Over the 2 and 1/2 years since my discharge, I have relapsed multiple times. Though none of these times resulted in a trip to the loony-bin, there were many times when I knew I was very close to it. I am not the only one from Rogers who has relapsed.  Every single one of the other girls I went to treatment with, have also experienced a countless amount of relapses. This just proves that the futile treatment program at Rogers Memorial Hospital is nothing but a waste of money.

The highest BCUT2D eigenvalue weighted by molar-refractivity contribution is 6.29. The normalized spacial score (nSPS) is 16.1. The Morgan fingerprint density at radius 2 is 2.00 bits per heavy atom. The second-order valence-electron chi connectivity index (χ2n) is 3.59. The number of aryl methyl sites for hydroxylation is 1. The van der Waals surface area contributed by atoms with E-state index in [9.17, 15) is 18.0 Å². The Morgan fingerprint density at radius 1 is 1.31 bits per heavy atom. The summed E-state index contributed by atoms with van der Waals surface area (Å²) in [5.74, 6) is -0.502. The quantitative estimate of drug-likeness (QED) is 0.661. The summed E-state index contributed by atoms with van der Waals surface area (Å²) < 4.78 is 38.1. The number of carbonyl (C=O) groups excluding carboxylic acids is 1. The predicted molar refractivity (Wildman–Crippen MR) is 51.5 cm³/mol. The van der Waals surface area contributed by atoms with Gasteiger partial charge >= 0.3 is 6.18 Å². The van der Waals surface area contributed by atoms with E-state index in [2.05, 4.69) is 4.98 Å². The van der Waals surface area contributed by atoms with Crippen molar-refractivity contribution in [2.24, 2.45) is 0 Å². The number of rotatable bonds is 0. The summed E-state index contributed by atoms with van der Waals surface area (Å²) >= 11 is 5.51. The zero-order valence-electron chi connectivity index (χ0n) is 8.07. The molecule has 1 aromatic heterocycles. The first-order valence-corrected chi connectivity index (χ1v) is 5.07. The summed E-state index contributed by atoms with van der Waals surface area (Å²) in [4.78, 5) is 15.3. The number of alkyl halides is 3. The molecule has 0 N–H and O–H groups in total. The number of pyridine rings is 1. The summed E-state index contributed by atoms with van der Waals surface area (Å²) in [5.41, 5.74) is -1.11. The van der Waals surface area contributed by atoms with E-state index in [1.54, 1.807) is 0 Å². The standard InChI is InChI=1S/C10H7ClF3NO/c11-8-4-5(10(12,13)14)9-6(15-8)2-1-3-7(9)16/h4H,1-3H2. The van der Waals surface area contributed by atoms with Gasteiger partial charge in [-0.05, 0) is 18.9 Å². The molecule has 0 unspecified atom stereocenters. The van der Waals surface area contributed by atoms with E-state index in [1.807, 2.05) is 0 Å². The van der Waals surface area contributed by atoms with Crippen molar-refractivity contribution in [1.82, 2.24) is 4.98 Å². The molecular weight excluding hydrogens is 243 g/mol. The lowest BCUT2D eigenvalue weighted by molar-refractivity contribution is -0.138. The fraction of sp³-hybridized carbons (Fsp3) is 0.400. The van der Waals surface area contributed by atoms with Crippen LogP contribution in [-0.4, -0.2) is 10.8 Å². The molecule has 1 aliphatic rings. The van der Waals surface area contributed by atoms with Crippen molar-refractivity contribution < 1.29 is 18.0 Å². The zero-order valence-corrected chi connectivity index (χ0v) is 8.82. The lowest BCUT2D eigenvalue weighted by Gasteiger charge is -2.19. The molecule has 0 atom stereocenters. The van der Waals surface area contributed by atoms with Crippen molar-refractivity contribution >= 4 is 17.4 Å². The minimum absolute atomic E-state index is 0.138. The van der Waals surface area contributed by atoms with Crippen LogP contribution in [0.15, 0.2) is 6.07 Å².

Due to this scarring experience, I have come to conclusion that the only effective way for children and adolescents to be saved from ED is by utilizing family-based treatment method, like Maudsley. Unlike more typical eating disorder treatment methods, Maudsley is an intensive outpatient program where the parents are considered the key to their child’s recovery.  At the beginning stages of treatment, parents (who are guided by therapists and health professionals that understand the Maudsley Approach) are given FULL CONTROL over the food their child consumes. They also have the duty of aiding their child through the difficult process of weight restoration. This first phase, known as Phase 1, can last to up to 12 months and is dedicated solely to rebuilding the ill child’s physical health.  An anorexic child graduates to phase 2 of treatment when the they come to terms with the fact that they must eat a calorie-dense diet and gain a sufficient amount of weigh in order to prevent hospitalization. The family must also present a positive change in overall mood. The goal of Phase 2 is for the parents to guide their child as they learn to take more control over their eating.  Phase 3, or the final phase of treatment, is focused on helping the child establish an identity other than being an “anorexic”.  A patient is considered to be at this phase once they are a weight that is 95% of their ideal body weight and have eliminated ED behaviors from his/her daily life.